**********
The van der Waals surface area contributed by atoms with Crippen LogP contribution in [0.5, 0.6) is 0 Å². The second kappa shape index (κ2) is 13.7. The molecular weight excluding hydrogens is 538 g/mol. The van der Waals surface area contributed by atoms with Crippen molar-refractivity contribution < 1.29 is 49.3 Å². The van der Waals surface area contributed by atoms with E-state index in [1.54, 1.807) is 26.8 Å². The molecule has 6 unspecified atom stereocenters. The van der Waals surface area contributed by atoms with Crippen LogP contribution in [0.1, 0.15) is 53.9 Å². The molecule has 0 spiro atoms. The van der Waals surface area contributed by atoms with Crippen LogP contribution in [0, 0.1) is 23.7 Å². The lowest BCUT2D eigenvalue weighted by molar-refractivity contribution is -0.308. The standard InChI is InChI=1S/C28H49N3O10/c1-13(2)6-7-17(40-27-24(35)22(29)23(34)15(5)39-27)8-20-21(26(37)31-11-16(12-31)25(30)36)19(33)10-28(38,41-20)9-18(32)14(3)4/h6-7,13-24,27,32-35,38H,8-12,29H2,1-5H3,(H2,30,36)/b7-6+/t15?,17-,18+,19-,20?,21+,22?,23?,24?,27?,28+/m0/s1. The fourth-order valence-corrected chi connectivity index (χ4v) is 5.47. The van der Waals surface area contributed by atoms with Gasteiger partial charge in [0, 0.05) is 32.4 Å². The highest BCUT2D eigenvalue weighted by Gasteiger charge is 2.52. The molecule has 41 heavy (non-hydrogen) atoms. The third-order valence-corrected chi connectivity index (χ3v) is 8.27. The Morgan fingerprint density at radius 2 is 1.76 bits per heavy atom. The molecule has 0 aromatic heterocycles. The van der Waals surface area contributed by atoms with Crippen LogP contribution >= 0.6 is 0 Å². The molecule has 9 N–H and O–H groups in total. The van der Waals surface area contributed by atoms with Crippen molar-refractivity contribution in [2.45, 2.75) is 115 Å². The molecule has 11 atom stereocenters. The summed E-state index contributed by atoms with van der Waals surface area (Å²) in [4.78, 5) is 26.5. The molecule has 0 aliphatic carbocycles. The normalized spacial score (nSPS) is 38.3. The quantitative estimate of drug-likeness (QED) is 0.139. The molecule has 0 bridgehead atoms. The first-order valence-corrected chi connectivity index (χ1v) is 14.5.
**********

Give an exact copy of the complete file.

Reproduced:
The van der Waals surface area contributed by atoms with Crippen LogP contribution in [0.5, 0.6) is 0 Å². The second kappa shape index (κ2) is 13.7. The molecular weight excluding hydrogens is 538 g/mol. The van der Waals surface area contributed by atoms with Crippen molar-refractivity contribution < 1.29 is 49.3 Å². The van der Waals surface area contributed by atoms with E-state index in [1.54, 1.807) is 26.8 Å². The molecule has 6 unspecified atom stereocenters. The van der Waals surface area contributed by atoms with Crippen LogP contribution in [0.1, 0.15) is 53.9 Å². The molecule has 0 spiro atoms. The van der Waals surface area contributed by atoms with Crippen LogP contribution in [0, 0.1) is 23.7 Å². The lowest BCUT2D eigenvalue weighted by molar-refractivity contribution is -0.308. The standard InChI is InChI=1S/C28H49N3O10/c1-13(2)6-7-17(40-27-24(35)22(29)23(34)15(5)39-27)8-20-21(26(37)31-11-16(12-31)25(30)36)19(33)10-28(38,41-20)9-18(32)14(3)4/h6-7,13-24,27,32-35,38H,8-12,29H2,1-5H3,(H2,30,36)/b7-6+/t15?,17-,18+,19-,20?,21+,22?,23?,24?,27?,28+/m0/s1. The fourth-order valence-corrected chi connectivity index (χ4v) is 5.47. The van der Waals surface area contributed by atoms with Gasteiger partial charge in [0, 0.05) is 32.4 Å². The highest BCUT2D eigenvalue weighted by Gasteiger charge is 2.52. The molecule has 41 heavy (non-hydrogen) atoms. The third-order valence-corrected chi connectivity index (χ3v) is 8.27. The Morgan fingerprint density at radius 2 is 1.76 bits per heavy atom. The molecule has 0 aromatic heterocycles. The van der Waals surface area contributed by atoms with Crippen LogP contribution >= 0.6 is 0 Å². The molecule has 9 N–H and O–H groups in total. The van der Waals surface area contributed by atoms with Crippen molar-refractivity contribution in [2.45, 2.75) is 115 Å². The molecule has 11 atom stereocenters. The summed E-state index contributed by atoms with van der Waals surface area (Å²) in [4.78, 5) is 26.5. The molecule has 0 aliphatic carbocycles. The normalized spacial score (nSPS) is 38.3. The quantitative estimate of drug-likeness (QED) is 0.139. The molecule has 0 bridgehead atoms. The first-order valence-corrected chi connectivity index (χ1v) is 14.5.